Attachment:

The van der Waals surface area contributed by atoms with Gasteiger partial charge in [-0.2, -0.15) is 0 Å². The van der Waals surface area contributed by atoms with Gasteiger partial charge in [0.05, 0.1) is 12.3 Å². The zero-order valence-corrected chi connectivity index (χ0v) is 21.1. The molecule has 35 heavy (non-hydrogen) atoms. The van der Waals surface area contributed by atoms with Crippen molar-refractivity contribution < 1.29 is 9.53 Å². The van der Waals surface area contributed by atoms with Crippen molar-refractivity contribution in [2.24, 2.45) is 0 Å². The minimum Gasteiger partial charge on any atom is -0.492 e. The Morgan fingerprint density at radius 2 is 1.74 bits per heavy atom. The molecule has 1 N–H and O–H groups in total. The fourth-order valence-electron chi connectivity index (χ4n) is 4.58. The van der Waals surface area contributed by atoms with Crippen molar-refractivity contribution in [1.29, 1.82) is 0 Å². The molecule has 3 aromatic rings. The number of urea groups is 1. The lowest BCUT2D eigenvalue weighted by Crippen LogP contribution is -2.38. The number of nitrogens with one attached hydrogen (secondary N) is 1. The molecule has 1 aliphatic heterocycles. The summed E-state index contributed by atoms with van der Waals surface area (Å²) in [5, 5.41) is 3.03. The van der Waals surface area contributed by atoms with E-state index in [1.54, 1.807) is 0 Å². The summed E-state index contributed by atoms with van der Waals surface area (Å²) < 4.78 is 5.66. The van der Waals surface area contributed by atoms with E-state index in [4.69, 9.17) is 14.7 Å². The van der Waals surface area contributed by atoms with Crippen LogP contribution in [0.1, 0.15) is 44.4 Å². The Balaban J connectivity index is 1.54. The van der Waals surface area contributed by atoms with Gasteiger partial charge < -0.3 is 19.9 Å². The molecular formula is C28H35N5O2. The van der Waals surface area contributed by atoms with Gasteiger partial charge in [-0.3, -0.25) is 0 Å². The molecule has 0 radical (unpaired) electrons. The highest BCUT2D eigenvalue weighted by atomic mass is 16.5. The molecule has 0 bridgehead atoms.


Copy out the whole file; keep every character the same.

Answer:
The van der Waals surface area contributed by atoms with Gasteiger partial charge in [-0.2, -0.15) is 0 Å². The van der Waals surface area contributed by atoms with Gasteiger partial charge in [0.05, 0.1) is 12.3 Å². The zero-order valence-corrected chi connectivity index (χ0v) is 21.1. The molecule has 35 heavy (non-hydrogen) atoms. The van der Waals surface area contributed by atoms with Crippen molar-refractivity contribution < 1.29 is 9.53 Å². The van der Waals surface area contributed by atoms with Crippen molar-refractivity contribution in [2.24, 2.45) is 0 Å². The minimum Gasteiger partial charge on any atom is -0.492 e. The Morgan fingerprint density at radius 2 is 1.74 bits per heavy atom. The molecule has 1 N–H and O–H groups in total. The fourth-order valence-electron chi connectivity index (χ4n) is 4.58. The van der Waals surface area contributed by atoms with Crippen molar-refractivity contribution in [1.29, 1.82) is 0 Å². The molecule has 3 aromatic rings. The number of urea groups is 1. The lowest BCUT2D eigenvalue weighted by Crippen LogP contribution is -2.38. The number of nitrogens with one attached hydrogen (secondary N) is 1. The molecule has 1 aliphatic heterocycles. The summed E-state index contributed by atoms with van der Waals surface area (Å²) in [5, 5.41) is 3.03. The van der Waals surface area contributed by atoms with E-state index in [1.54, 1.807) is 0 Å². The summed E-state index contributed by atoms with van der Waals surface area (Å²) < 4.78 is 5.66. The van der Waals surface area contributed by atoms with E-state index in [4.69, 9.17) is 14.7 Å². The van der Waals surface area contributed by atoms with Crippen LogP contribution in [0.1, 0.15) is 44.4 Å². The Balaban J connectivity index is 1.54. The van der Waals surface area contributed by atoms with Gasteiger partial charge < -0.3 is 19.9 Å². The molecular formula is C28H35N5O2. The van der Waals surface area contributed by atoms with Gasteiger partial charge in [-0.3, -0.25) is 0 Å². The molecule has 0 radical (unpaired) electrons. The highest BCUT2D eigenvalue weighted by atomic mass is 16.5. The molecule has 0 bridgehead atoms.